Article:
Children's Literacy and Reading News Roundup: Early May Edition
Squish #1: Super Amoeba: Jennifer L. Holm and Matt Holm

The Reinvention of Bessica Lefter: Kristen Tracy

Book: The Reinvention of Bessica Lefter
Author: Kristen Tracy
Pages: 320
Age Range: 9-12

Bessica As I've stated before, I have a particular weakness for books about kids on the cusp of adolescence, making the transition to middle school. This made The Reinvention of Bessica Lefter a perfect fit for me. Bessica Lefter (named after the first US woman to fly solo in an airplane) has always planned to reinvent herself at the start of middle school. But she's horrified when, due to an error in judgment on her own part, she has to start her new school alone and friendless, without the crutch of her best friend, Sylvie. I'm 30 years past the start of middle school, and I still find this notion terrifying, even as the prospect of starting with a clean slate might be intriguing.

Bessica, fortunately, is up to the challenge. She is funny and brave and impulsive, with a believable degree of melodrama.

Some things in The Reinvention of Bessica Lefter are cringe-worthy (oh, Bessica, don't rat out the bully to the teacher on your first day), some are painful (the heartache of having a rift with your best friend), and some are humorous. I like that the focus is on Bessica's fitting in, adjusting to school, trying to make friends, and deciding what activities to pursue. There's no romance to this book (though I wouldn't be averse to a sequel that explores Bessica's romantic future). It's a perfect book for 9 and 10 year olds just starting to think about middle school, and not looking for all that "kissing stuff".

Tracy does a nice job of giving the reader Bessica's first-person view, yet making Bessica's shortcomings apparent. The reader will realize long before Bessica does the flaws in Bessica's relationship with Sylvie, and the mistake that she made in relying so much on her best friend that she didn't even see anything else. I also quite liked Bessica's relationship with her parents. While she certainly has to solve her own problems, they are present in the book as parents, reminding her to be polite, helping her out here and there, etc. I found it to be a positive yet realistic depiction of family (with Bessica's grandmother also playing an important role).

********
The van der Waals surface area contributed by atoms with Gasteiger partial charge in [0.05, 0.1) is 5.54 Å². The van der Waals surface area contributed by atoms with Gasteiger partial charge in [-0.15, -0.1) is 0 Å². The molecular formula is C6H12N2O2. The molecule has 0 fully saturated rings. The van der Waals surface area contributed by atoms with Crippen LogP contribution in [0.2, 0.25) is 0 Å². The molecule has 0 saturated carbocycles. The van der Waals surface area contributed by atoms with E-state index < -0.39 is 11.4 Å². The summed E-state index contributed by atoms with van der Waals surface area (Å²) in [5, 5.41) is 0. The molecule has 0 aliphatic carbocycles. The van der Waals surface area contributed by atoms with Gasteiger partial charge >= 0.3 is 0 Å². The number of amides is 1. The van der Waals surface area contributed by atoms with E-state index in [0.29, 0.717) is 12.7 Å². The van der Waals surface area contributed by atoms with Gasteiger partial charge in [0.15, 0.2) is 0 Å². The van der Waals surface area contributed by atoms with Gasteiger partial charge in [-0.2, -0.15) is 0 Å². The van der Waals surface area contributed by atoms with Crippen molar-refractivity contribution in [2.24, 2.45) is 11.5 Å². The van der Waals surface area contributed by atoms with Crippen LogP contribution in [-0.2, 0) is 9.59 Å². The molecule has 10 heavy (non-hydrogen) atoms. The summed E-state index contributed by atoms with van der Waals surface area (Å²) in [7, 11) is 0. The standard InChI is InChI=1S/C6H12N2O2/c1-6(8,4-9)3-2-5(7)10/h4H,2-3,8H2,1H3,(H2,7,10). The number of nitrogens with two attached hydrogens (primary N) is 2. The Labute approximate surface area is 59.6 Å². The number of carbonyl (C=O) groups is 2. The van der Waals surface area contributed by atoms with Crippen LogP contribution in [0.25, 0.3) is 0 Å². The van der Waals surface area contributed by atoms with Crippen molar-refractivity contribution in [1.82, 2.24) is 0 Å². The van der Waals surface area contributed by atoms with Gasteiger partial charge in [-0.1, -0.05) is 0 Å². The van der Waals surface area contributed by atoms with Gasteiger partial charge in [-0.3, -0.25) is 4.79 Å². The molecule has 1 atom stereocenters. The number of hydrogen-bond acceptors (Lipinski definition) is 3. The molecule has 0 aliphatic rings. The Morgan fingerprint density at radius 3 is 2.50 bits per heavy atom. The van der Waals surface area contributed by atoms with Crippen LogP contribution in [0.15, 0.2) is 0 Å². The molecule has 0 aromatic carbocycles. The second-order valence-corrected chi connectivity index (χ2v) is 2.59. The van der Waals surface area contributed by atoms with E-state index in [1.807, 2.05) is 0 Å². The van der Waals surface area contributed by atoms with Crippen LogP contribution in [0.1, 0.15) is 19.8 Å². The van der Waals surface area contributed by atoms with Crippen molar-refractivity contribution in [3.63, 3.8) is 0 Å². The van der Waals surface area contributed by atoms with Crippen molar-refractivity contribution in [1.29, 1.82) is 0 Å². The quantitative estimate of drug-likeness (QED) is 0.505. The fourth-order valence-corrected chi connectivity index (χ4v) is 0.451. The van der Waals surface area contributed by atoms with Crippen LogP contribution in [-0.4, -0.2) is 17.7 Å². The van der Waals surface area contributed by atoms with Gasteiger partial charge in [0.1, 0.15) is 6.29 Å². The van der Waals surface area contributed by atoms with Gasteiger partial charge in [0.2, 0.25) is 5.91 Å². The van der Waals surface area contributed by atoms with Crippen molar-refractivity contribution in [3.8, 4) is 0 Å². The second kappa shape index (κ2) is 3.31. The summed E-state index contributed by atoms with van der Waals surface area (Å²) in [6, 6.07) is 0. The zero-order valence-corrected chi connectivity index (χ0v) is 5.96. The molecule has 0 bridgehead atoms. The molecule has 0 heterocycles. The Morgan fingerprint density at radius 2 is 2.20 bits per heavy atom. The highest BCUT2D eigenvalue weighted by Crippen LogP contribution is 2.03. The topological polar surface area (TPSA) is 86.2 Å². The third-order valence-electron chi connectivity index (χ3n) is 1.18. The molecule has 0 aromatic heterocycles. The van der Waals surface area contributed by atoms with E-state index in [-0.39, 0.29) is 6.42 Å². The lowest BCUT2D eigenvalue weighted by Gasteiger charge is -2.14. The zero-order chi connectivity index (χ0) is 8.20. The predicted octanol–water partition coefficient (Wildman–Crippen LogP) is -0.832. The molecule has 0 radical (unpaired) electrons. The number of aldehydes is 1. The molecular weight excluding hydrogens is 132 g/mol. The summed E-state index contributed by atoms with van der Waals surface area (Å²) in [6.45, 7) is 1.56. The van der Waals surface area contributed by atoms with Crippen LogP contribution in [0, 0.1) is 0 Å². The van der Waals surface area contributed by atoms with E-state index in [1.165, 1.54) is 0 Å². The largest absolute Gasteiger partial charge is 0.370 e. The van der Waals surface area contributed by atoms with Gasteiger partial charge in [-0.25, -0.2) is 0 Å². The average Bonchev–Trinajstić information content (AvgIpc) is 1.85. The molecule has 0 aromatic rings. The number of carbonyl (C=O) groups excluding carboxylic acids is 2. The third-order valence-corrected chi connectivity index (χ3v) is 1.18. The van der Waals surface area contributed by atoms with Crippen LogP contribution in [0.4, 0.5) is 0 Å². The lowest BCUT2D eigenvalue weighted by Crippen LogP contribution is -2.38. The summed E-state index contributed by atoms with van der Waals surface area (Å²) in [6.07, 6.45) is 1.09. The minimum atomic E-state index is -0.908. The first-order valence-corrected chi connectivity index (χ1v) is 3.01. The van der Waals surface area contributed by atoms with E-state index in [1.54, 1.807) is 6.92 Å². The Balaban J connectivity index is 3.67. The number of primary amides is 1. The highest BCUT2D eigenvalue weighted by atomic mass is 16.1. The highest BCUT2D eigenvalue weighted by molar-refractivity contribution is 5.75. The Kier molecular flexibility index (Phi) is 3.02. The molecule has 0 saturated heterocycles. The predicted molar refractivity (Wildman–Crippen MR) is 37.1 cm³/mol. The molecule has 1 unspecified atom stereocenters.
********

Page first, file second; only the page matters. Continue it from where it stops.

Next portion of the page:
Here are a couple of quotes, to give you a sense of Tracy's writing style, and Bessica's voice:

"I rolled my eyes. My mom was so naive. Did she think that all it took to make up was a phone call? Because I didn't think that.

Then I sat down in the grass and started ripping it out.

"Bessica, tearing apart the lawn is not a solution to your problems," my mom said.

"Actually, if you want to move over by the sidewalk you could pull out some of the crabgrass," my dad said. (Page 73-74)


"I cracked open my bedroom door. My parents were watching the news. And it wasn't even the local news. It was one of those stations that broadcasts the news twenty-four hours a day. All the time. Earthquakes. Puppies flushed down toilets. Hostage situations. That station was such a bummer." (Page 185)

The Reinvention of Bessica Lefter offers refreshingly original, quirky characters dealing with universal themes (fears about starting middle school, growing pains as elementary school friendships change, and the desire for personal reinvention). It's a strong addition to the canon of books for girls about starting middle school. Recommended to individual readers, and highly recommended for library purchase.

Publisher: Delacorte Books for Young Readers (@RandomHouseKids)
Publication Date: January 11, 2011
Source of Book: Review copy from the publisher

© 2011 by Jennifer Robinson of Jen Robinson's Book Page. All rights reserved. All Amazon links in this post are affiliate links, and may result in my receiving a small commission on purchases (with no additional cost to you).